Left 4 Dead underwent many phases of development; influenced by playtesting, Turtle Rock Studios removed many of the features that were originally in the game. In early development, there was another special infected, the "Screamer", which had no attacks but upon spotting a survivor would run to a safe place and then emit a loud scream that attracted a horde of infected. This infected was removed, but its ability to attract the horde was incorporated into the Boomer's vomit. A persistent merit/demerit system was envisioned to provide positive feedback for good behavior, such as aiding a fallen teammate; and negative feedback for poor behavior, such as shooting a teammate. This would provide a score to rank a player's effectiveness as a teammate, but this system was removed late in the development of the game in favor of immediate, non-persistent feedback displayed in-game. Another significant element removed was a long introduction between campaigns; because the game is designed for replayability, it was difficult to hold the player's attention for repeated viewings of cut scenes, so they were dropped in favor of a sparse narrative. In early development, the game began with a big city level with many routes for the survivors, but playtesters were confused when they began to play, and later they always chose the same route; ultimately Turtle Rock Studios cut the city maps into the first "No Mercy" and "Dead Air" campaigns.
Certain Affinity assisted Turtle Rock Studios with the Xbox 360 version of the game. The Xbox 360 version of Left 4 Dead has the same game modes as the PC version but has additional features such as support for split screen, allowing for two players to play offline and online from the same console, and System Link play. Split-screen mode can also be achieved on the PC version, but it requires console commands and may require the modification of controller configuration files; and it is not officially supported. Both versions of the game have a new matchmaking system to simplify the process of finding other players. This new server management system was met with a negative reaction from PC server operators, who, with this system, had very little control over their servers. This led to Valve releasing a series of patches that allowed server operators to remove their server from the matchmaking "pool" of servers or make private servers. Valve runs dedicated servers for both versions of the game.
To promote the game and provide basic training to players before starting the game, Valve chose to develop a pre-rendered intro movie. This movie was released on Halloween and shows events prior to the beginning of the "No Mercy" campaign. Valve chose an intro movie over in-game training mechanics because they wanted the players to be immediately dropped into a zombie apocalypse. Valve later detailed in their official Left 4 Dead blog how they designed the movie, from a basic animatic in July 2008 to the final result for the launch of the game.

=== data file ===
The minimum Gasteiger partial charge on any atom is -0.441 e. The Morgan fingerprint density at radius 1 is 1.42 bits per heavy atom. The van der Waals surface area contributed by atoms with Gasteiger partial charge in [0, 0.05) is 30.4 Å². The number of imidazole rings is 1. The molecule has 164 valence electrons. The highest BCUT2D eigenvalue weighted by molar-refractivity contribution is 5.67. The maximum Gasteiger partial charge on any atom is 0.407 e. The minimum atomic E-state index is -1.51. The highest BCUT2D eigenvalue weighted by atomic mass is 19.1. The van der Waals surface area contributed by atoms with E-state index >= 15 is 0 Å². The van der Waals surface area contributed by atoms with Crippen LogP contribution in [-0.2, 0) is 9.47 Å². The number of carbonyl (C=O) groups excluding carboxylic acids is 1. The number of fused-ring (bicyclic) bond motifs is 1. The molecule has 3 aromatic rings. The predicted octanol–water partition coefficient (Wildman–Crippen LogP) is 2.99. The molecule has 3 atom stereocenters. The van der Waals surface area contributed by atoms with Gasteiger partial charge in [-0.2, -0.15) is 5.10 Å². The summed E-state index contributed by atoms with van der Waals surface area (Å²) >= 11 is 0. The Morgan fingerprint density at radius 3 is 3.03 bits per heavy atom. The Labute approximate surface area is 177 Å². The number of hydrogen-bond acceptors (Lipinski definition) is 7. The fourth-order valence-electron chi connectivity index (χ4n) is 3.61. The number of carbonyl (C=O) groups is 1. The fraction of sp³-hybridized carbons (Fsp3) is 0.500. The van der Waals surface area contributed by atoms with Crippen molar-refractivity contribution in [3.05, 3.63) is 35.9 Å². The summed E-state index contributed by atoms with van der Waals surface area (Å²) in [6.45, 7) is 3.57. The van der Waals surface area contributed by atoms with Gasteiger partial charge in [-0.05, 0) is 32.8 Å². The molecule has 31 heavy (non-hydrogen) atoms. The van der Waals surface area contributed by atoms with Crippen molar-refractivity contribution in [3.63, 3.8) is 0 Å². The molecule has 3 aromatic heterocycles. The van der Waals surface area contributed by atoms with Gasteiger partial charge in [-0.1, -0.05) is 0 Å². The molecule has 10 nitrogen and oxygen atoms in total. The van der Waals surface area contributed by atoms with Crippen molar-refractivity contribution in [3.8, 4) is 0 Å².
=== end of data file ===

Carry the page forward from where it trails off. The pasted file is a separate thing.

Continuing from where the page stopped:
Early access to the Left 4 Dead demo for people who pre-ordered the game began on November 6, 2008, for both Windows and Xbox 360. It gave users access to both online and single-player play in two "scenes" in one "movie" within the game. This promotion was being offered in addition to the ten percent savings for those who pre-order and applies to all Steam Windows pre-orders and all Windows and Xbox 360 pre-orders from GameStop and EB Games in North America. On November 11, the Left 4 Dead demo was made available to all Windows and Xbox 360 gamers worldwide. The Left 4 Dead demo was removed from the Xbox 360 Marketplace and Valve's own Steam after the game's release on November 18, 2008, however it is still available for those that played it.
The demo had many server problems when it launched, primarily Valve's strategy for server management which made it impossible to set up a dedicated private server with administrator controls. However, a stream of patches led to the availability of a server browser and basic private server functionality as well as Valve's acknowledgment of player concerns. It appears that a patch released just before the game itself has resolved many of the connection issues that demo players were having.
On May 1, 2009, the game was released freely via Steam as a one-day trial called "Freaky Free Friday". The trial was then extended to end on Saturday.
On October 5, 2010, the price of the game via Steam was dropped to US$6.80, or a "4-pack" for $20.40, as a promotion coinciding with the release of "The Sacrifice" DLC.
Left 4 Dead went gold on November 13, 2008, and was released on November 18, 2008, in North America; and on November 21, 2008, in Europe to coincide with the tenth anniversary of the release of Half-Life.